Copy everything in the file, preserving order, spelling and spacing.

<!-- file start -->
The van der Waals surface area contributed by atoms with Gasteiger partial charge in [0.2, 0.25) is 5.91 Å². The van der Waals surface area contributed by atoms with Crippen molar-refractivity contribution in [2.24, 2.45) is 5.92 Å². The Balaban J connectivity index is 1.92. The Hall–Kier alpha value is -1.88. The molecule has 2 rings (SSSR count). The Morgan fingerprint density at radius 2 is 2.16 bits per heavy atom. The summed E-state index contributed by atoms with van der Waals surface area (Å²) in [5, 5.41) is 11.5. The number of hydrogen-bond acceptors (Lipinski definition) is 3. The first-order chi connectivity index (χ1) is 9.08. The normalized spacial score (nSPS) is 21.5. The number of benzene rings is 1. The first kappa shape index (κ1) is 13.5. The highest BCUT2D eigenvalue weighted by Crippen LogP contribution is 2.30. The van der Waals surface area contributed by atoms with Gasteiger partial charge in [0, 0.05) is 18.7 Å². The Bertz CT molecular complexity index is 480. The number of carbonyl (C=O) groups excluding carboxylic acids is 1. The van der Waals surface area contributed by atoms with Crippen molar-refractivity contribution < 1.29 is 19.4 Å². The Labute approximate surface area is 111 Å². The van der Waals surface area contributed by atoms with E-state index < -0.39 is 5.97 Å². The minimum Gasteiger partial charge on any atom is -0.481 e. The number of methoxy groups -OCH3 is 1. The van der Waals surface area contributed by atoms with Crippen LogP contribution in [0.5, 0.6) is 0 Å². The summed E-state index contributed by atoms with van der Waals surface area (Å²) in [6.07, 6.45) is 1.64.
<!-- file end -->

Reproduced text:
The van der Waals surface area contributed by atoms with Gasteiger partial charge in [0.2, 0.25) is 5.91 Å². The van der Waals surface area contributed by atoms with Crippen molar-refractivity contribution in [2.24, 2.45) is 5.92 Å². The Balaban J connectivity index is 1.92. The Hall–Kier alpha value is -1.88. The molecule has 2 rings (SSSR count). The Morgan fingerprint density at radius 2 is 2.16 bits per heavy atom. The summed E-state index contributed by atoms with van der Waals surface area (Å²) in [5, 5.41) is 11.5. The number of hydrogen-bond acceptors (Lipinski definition) is 3. The first-order chi connectivity index (χ1) is 9.08. The normalized spacial score (nSPS) is 21.5. The number of benzene rings is 1. The first kappa shape index (κ1) is 13.5. The highest BCUT2D eigenvalue weighted by Crippen LogP contribution is 2.30. The van der Waals surface area contributed by atoms with Gasteiger partial charge in [0, 0.05) is 18.7 Å². The Bertz CT molecular complexity index is 480. The number of carbonyl (C=O) groups excluding carboxylic acids is 1. The van der Waals surface area contributed by atoms with Crippen molar-refractivity contribution < 1.29 is 19.4 Å². The Labute approximate surface area is 111 Å². The van der Waals surface area contributed by atoms with E-state index < -0.39 is 5.97 Å². The minimum Gasteiger partial charge on any atom is -0.481 e. The number of methoxy groups -OCH3 is 1. The van der Waals surface area contributed by atoms with Crippen LogP contribution in [0.5, 0.6) is 0 Å². The summed E-state index contributed by atoms with van der Waals surface area (Å²) in [6.07, 6.45) is 1.64.